As the characters have evolved, so too has the world itself. Initially we had little contact with the other centaurs. Indeed, I suspect we didn’t see the start of Alex and Sam’s journey because there were but three players. It is likely they started out wandering the wastes, looking for others, though I’m not entirely sure on that point. Once we ran across other centaurs, little things have cropped up showing that the centaurs aren’t just humans with equine lower torsos. They are herd creatures. What’s more, the species as a whole is bisexual, with a disparate number of males to females (thus the ladies tend to “flock together” when stallions aren’t around to satisfy them). Indeed, they see nothing wrong with multiple partners.

Similarly, what we’ve seen of the Satyrs and their society shows a society quite different from our own. The fact that some of their own were transformed into starfish-like entities that could mind-control others (sort of like in Heinlein’s novel The Puppet Masters) and that they still had that ability only helps to increase their inhumanity and transform them into something far more complex than the myths we have about satyrs.

Recent events have suggested where the comic is going. In some ways, this takes some of the tension out of the comic. While it’s rare that comics have the main characters die (and stay dead), we aren’t aware of the particulars of their path. Indeed, even as Sam and Alex ended up writing the prophecy, the readers are unaware of the particulars. For that matter, it is unlikely that Sam and Alex went into detail on what was going to happen for the mere fact that vagueness is required for the illusion of free choice. If everything is mapped out thoroughly, someone will try to change things, just to see if they can. It’s the nature of life to try and buck the system.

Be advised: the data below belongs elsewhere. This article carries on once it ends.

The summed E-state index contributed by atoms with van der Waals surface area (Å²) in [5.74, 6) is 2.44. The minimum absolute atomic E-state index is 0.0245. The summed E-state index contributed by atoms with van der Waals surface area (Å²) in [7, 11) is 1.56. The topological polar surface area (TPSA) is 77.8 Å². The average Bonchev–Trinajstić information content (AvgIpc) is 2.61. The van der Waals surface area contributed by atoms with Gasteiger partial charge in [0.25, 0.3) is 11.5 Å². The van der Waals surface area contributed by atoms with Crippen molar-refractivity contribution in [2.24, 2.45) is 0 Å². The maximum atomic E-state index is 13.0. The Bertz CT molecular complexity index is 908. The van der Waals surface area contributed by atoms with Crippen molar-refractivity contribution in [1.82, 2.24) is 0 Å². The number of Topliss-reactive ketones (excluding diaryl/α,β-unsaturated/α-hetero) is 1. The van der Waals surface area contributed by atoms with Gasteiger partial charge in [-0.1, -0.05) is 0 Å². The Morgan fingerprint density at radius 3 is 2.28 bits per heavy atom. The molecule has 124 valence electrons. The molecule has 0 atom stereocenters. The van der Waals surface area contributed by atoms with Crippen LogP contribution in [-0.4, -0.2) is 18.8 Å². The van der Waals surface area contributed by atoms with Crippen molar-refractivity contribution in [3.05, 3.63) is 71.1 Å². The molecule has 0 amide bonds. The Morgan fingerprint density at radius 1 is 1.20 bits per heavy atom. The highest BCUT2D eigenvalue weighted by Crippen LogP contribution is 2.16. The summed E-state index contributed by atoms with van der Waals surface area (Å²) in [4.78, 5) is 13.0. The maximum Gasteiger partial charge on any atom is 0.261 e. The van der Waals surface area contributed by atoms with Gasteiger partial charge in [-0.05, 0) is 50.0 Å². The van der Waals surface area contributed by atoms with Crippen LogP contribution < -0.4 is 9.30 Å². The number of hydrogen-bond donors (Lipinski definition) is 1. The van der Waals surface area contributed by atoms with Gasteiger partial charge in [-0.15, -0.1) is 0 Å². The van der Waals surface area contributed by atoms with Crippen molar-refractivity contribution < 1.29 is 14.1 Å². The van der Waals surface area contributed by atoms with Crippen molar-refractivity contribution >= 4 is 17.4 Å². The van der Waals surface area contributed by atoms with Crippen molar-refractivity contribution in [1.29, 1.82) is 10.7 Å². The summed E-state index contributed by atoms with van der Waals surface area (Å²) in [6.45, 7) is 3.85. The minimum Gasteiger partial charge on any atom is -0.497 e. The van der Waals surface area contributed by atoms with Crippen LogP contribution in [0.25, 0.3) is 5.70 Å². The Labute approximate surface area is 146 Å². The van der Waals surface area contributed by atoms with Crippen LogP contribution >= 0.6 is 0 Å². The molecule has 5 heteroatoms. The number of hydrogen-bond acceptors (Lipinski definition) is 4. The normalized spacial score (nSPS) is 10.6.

It’s been fascinating watching this world, and its cast, grow and evolve with the tale. With the epic nature of its story, it naturally will take a while for the story to become fleshed out. I’ve particularly enjoyed the glimpses of the relationship between Sam and Alex, as well as Lenny’s own story. The fact that Lenny has been further expanded upon in The Wotch just helps draw fans of both series to the other’s comic. And that is a good thing for both comics.

Robert A. Howard